How to Make an Ethics Program Work

By H. Stephen Grace Jr. and John E. Haupert

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APRIL 2006 - The authors’ experience studying corporate governance, oversight, and control has led them to the conclusion that a strong ethics program will not, by itself, ensure ethical behavior in organizations. It must always be supported by a strong system of checks and balances. Together, these two key ingredients can help produce a governance system that managements and boards can rely upon.

The authors have developed a concept for building a program that promotes ethical behavior in an organization. This framework encourages everyone to work ethically, supports those inclined to work ethically, and deters those who may be tempted to veer from the path of ethical behavior. Named ESD, the framework builds on an understanding of human behavior and the personal governance systems inside each individual. The ESD framework also recognizes and responds to one of the most significant obstacles to building ethical behavior into an organization: unchecked concentrations of power within the organization.

Philosophical and Spiritual Issues

For thousands of years, philosophers and spiritual leaders have provided guidance on the importance of ethical behavior and the benefits of living and working ethically. Another side of the story of human nature, however, is not so uplifting. Warnings abound about the temptations that cause people to act unethically. These warnings were well captured in the words of Ovid, who said, “The better things of life I see and approve; the worse things of life I follow.” These warnings have made clear the tendency to stray from the path of ethical behavior. Numerous examples demonstrate how greed can tempt even the very rich, who have no need for more money, to act unethically.

The search for power also tempts individuals to act unethically. History and current events point to politicians and executives who appear prepared to do just about anything to advance themselves, adding to their prestige and power.

This leads directly to the dangers of unchecked concentrations of power within an organization. Lord Acton put it aptly: “Power tends to corrupt, and absolute power corrupts absolutely.” Acton also wrote a less-well-known essay called “Nationality,” which brilliantly addressed the unchecked consolidation of power. Writing in the 1860s, Acton talked about how, when a nation is in a time of difficulty, very bright people decide that the solution lies in the creation of an ideal society which, in fact, is an all-powerful state. Acton pointed out that once this state is in place its decision-making power broadens, its tolerance for opposition and differences of opinion disappears, and there is a forfeiture of basic individual liberties and rights. While the efforts of these individuals who have seized extraordinary power have failed time and again, Acton correctly recognized the tendency of human beings to repeat the same mistake in their search for solutions to their problems. Acton was looking back at history, but in doing so he foreshadowed the creation of the Communist state, the Nazi state, and more recent regimes, such as that of Pol Pot in Cambodia and Saddam Hussein in Iraq.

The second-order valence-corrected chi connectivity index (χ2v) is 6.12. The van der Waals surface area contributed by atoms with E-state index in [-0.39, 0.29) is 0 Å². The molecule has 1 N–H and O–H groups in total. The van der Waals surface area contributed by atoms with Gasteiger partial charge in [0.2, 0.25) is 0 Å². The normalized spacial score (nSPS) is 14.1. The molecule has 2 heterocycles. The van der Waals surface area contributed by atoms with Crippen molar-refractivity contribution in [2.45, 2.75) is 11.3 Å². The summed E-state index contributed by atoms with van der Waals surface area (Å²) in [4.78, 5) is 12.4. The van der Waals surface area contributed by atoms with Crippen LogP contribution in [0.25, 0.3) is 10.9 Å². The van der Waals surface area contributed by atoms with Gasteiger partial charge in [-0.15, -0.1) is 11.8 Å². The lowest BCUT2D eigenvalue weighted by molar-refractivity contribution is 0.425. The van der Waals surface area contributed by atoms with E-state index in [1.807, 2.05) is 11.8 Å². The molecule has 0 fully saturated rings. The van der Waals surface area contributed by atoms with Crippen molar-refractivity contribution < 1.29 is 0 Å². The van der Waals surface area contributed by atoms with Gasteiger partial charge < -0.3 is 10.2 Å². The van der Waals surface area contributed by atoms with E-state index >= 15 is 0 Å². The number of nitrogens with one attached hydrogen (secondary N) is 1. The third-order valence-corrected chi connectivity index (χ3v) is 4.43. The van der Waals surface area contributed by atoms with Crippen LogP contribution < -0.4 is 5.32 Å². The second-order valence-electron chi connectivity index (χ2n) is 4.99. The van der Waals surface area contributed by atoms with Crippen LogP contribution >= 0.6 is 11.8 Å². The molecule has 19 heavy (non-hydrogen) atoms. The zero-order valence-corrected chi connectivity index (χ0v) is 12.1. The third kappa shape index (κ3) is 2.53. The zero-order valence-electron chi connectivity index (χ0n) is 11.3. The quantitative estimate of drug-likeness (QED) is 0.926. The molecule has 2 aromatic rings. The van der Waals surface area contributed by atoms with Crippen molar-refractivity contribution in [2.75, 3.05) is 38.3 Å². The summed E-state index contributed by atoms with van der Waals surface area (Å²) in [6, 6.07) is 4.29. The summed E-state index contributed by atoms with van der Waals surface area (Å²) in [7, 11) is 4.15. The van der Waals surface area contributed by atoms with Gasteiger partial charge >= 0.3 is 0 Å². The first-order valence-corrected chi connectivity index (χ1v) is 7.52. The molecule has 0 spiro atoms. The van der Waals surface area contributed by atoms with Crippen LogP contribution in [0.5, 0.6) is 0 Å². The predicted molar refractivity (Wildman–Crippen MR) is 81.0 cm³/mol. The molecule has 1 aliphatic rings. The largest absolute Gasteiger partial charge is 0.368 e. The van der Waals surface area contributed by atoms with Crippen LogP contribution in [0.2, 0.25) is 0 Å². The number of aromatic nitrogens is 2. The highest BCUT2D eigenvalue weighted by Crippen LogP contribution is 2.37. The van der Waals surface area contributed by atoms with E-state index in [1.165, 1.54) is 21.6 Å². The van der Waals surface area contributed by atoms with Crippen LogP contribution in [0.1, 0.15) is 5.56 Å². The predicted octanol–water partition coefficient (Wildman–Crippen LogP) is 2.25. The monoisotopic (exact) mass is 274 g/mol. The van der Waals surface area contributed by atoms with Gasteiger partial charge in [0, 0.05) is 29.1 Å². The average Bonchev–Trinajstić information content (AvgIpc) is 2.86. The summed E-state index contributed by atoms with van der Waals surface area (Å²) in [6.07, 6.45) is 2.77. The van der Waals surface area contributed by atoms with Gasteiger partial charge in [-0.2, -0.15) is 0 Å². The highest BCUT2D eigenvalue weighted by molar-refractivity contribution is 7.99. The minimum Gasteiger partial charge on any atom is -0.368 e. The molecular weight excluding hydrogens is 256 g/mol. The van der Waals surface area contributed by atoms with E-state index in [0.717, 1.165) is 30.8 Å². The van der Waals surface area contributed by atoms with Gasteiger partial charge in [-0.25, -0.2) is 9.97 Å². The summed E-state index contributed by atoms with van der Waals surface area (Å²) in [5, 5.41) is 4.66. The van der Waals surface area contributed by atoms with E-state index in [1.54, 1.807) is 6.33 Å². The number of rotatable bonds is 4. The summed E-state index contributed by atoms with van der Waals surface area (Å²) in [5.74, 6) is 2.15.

The writings of Lord Acton deal with political governance, but the lessons apply to corporate governance and the challenge of building ethical behavior into an organization. What we need to prevent in any organization is the unchecked consolidation of power.

Through their work in many troubled situations, the authors have found that any organization that permits unchecked consolidations of power is an organization in danger. When the opportunity exists, certain individuals or small groups of individuals will consolidate power, veil their activities, and manipulate and intimidate individuals within and outside of the organization.

This is not to say that this will happen to all individuals in the organization. Many people will continue to be guided by their own principles and will behave appropriately. If the organization permits unchecked consolidations of power, however, then inevitably someone will be tempted to take advantage. Decent people will be corrupted out of fear of the consequences if they do not follow along.